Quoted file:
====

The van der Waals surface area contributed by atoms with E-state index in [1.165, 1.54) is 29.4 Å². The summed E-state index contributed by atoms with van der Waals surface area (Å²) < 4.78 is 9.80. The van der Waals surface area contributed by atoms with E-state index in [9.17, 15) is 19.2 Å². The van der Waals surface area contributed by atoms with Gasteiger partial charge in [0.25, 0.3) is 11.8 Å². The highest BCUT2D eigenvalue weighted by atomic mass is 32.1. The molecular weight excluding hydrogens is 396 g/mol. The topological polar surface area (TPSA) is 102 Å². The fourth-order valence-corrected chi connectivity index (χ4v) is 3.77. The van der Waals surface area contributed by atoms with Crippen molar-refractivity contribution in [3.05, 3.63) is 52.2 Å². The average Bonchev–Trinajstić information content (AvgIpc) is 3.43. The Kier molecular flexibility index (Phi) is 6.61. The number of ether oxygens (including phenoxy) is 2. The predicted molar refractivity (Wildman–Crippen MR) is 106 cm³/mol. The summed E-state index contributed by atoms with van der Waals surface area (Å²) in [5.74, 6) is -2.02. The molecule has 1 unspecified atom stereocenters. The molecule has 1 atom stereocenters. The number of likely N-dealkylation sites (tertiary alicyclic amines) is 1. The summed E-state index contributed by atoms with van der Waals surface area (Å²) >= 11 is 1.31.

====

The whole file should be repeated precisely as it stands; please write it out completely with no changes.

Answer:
The van der Waals surface area contributed by atoms with E-state index in [1.165, 1.54) is 29.4 Å². The summed E-state index contributed by atoms with van der Waals surface area (Å²) < 4.78 is 9.80. The van der Waals surface area contributed by atoms with E-state index in [9.17, 15) is 19.2 Å². The van der Waals surface area contributed by atoms with Gasteiger partial charge in [0.25, 0.3) is 11.8 Å². The highest BCUT2D eigenvalue weighted by atomic mass is 32.1. The molecular weight excluding hydrogens is 396 g/mol. The topological polar surface area (TPSA) is 102 Å². The fourth-order valence-corrected chi connectivity index (χ4v) is 3.77. The van der Waals surface area contributed by atoms with Crippen molar-refractivity contribution in [3.05, 3.63) is 52.2 Å². The average Bonchev–Trinajstić information content (AvgIpc) is 3.43. The Kier molecular flexibility index (Phi) is 6.61. The number of ether oxygens (including phenoxy) is 2. The predicted molar refractivity (Wildman–Crippen MR) is 106 cm³/mol. The summed E-state index contributed by atoms with van der Waals surface area (Å²) in [5.74, 6) is -2.02. The molecule has 1 unspecified atom stereocenters. The molecule has 1 atom stereocenters. The number of likely N-dealkylation sites (tertiary alicyclic amines) is 1. The summed E-state index contributed by atoms with van der Waals surface area (Å²) >= 11 is 1.31.